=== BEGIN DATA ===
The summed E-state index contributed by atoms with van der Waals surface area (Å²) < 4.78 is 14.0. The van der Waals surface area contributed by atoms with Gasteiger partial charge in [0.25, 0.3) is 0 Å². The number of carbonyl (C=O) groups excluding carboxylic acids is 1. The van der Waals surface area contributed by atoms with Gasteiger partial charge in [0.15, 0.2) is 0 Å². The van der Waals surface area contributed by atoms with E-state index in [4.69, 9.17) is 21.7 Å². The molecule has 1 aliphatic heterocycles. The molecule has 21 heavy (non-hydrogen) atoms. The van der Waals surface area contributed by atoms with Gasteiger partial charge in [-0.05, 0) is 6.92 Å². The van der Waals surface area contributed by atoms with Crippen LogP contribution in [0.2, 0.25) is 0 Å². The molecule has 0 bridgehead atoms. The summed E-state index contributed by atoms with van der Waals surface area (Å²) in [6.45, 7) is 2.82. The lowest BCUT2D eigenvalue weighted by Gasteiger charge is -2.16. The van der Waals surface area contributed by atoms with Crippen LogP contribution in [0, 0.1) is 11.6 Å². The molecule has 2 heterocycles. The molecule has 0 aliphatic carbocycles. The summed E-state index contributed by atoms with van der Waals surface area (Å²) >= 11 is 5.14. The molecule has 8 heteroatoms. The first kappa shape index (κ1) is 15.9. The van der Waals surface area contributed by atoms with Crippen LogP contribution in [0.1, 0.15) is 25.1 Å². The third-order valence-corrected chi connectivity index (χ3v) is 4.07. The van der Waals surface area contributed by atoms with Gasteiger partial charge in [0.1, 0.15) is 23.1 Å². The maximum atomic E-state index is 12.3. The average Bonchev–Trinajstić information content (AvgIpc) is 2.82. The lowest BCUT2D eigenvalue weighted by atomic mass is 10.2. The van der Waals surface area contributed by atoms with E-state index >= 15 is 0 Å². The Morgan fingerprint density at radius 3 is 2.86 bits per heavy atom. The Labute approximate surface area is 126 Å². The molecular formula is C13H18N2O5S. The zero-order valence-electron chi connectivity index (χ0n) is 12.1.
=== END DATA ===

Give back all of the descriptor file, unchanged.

The summed E-state index contributed by atoms with van der Waals surface area (Å²) < 4.78 is 14.0. The van der Waals surface area contributed by atoms with Gasteiger partial charge in [0.25, 0.3) is 0 Å². The number of carbonyl (C=O) groups excluding carboxylic acids is 1. The van der Waals surface area contributed by atoms with Gasteiger partial charge in [0.15, 0.2) is 0 Å². The van der Waals surface area contributed by atoms with E-state index in [4.69, 9.17) is 21.7 Å². The molecule has 1 aliphatic heterocycles. The molecule has 21 heavy (non-hydrogen) atoms. The van der Waals surface area contributed by atoms with Gasteiger partial charge in [-0.05, 0) is 6.92 Å². The van der Waals surface area contributed by atoms with Crippen LogP contribution in [0.2, 0.25) is 0 Å². The molecule has 0 bridgehead atoms. The summed E-state index contributed by atoms with van der Waals surface area (Å²) in [6.45, 7) is 2.82. The lowest BCUT2D eigenvalue weighted by Gasteiger charge is -2.16. The van der Waals surface area contributed by atoms with Crippen LogP contribution in [0, 0.1) is 11.6 Å². The molecule has 2 heterocycles. The molecule has 0 aliphatic carbocycles. The summed E-state index contributed by atoms with van der Waals surface area (Å²) >= 11 is 5.14. The molecule has 8 heteroatoms. The first kappa shape index (κ1) is 15.9. The van der Waals surface area contributed by atoms with Crippen LogP contribution in [0.1, 0.15) is 25.1 Å². The third-order valence-corrected chi connectivity index (χ3v) is 4.07. The van der Waals surface area contributed by atoms with Gasteiger partial charge in [0.1, 0.15) is 23.1 Å². The maximum atomic E-state index is 12.3. The average Bonchev–Trinajstić information content (AvgIpc) is 2.82. The lowest BCUT2D eigenvalue weighted by atomic mass is 10.2. The van der Waals surface area contributed by atoms with E-state index >= 15 is 0 Å². The Morgan fingerprint density at radius 3 is 2.86 bits per heavy atom. The Labute approximate surface area is 126 Å². The molecular formula is C13H18N2O5S. The zero-order valence-electron chi connectivity index (χ0n) is 12.1.